Bayesian Structured Sparsity from Gaussian Fields
Barbara E. Engelhardt, Ryan P. Adams
(Submitted on 8 Jul 2014)
Substantial research on structured sparsity has contributed to analysis of many different applications. However, there have been few Bayesian procedures among this work. Here, we develop a Bayesian model for structured sparsity that uses a Gaussian process (GP) to share parameters of the sparsity-inducing prior in proportion to feature similarity as defined by an arbitrary positive definite kernel. For linear regression, this sparsity-inducing prior on regression coefficients is a relaxation of the canonical spike-and-slab prior that flattens the mixture model into a scale mixture of normals. This prior retains the explicit posterior probability on inclusion parameters—now with GP probit prior distributions—but enables tractable computation via elliptical slice sampling for the latent Gaussian field. We motivate development of this prior using the genomic application of association mapping, or identifying genetic variants associated with a continuous trait. Our Bayesian structured sparsity model produced sparse results with substantially improved sensitivity and precision relative to comparable methods. Through simulations, we show that three properties are key to this improvement: i) modeling structure in the covariates, ii) significance testing using the posterior probabilities of inclusion, and iii) model averaging. We present results from applying this model to a large genomic dataset to demonstrate computational tractability.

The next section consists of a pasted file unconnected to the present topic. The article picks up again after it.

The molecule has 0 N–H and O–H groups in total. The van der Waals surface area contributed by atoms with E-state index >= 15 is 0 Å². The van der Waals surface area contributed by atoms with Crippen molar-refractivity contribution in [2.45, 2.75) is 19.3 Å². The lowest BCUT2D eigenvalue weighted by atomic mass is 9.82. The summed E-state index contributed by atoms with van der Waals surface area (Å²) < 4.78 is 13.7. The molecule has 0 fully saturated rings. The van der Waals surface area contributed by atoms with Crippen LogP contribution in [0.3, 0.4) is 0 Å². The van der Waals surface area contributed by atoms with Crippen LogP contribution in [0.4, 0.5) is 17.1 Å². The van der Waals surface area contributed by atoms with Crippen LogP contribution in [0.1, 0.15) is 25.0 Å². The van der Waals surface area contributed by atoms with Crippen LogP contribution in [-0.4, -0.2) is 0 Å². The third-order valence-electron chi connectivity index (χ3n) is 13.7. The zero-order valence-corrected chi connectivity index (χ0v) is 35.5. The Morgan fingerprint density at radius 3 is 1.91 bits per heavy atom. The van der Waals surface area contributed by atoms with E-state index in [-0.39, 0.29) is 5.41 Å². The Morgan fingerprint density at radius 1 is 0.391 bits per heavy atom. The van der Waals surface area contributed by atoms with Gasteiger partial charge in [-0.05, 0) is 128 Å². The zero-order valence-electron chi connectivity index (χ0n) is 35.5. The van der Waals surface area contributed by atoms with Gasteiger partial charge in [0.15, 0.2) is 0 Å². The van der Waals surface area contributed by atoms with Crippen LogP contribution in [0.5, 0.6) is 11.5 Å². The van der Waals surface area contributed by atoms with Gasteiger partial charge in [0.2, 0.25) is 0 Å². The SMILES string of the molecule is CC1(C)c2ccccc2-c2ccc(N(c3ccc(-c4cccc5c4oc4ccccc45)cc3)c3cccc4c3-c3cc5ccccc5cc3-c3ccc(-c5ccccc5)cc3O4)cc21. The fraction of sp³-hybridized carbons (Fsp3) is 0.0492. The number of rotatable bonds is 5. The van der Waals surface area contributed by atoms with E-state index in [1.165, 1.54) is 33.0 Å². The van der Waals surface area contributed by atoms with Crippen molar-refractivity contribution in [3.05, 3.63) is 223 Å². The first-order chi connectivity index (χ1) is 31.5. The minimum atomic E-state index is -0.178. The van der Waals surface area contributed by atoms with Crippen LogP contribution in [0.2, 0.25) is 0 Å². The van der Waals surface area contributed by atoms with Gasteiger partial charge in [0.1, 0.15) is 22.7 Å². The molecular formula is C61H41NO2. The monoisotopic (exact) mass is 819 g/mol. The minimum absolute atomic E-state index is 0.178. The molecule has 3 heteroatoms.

On the number of ranked species trees producing anomalous ranked gene trees
Filippo Disanto, Noah A. Rosenberg
Subjects: Populations and Evolution (q-bio.PE)
Analysis of probability distributions conditional on species trees has demonstrated the existence of anomalous ranked gene trees (ARGTs), ranked gene trees that are more probable than the ranked gene tree that accords with the ranked species tree. Here, to improve the characterization of ARGTs, we study enumerative and probabilistic properties of two classes of ranked labeled species trees, focusing on the presence or avoidance of certain subtree patterns associated with the production of ARGTs. We provide exact enumerations and asymptotic estimates for cardinalities of these sets of trees, showing that as the number of species increases without bound, the fraction of all ranked labeled species trees that are ARGT-producing approaches 1. This result extends beyond earlier existence results to provide a probabilistic claim about the frequency of ARGTs.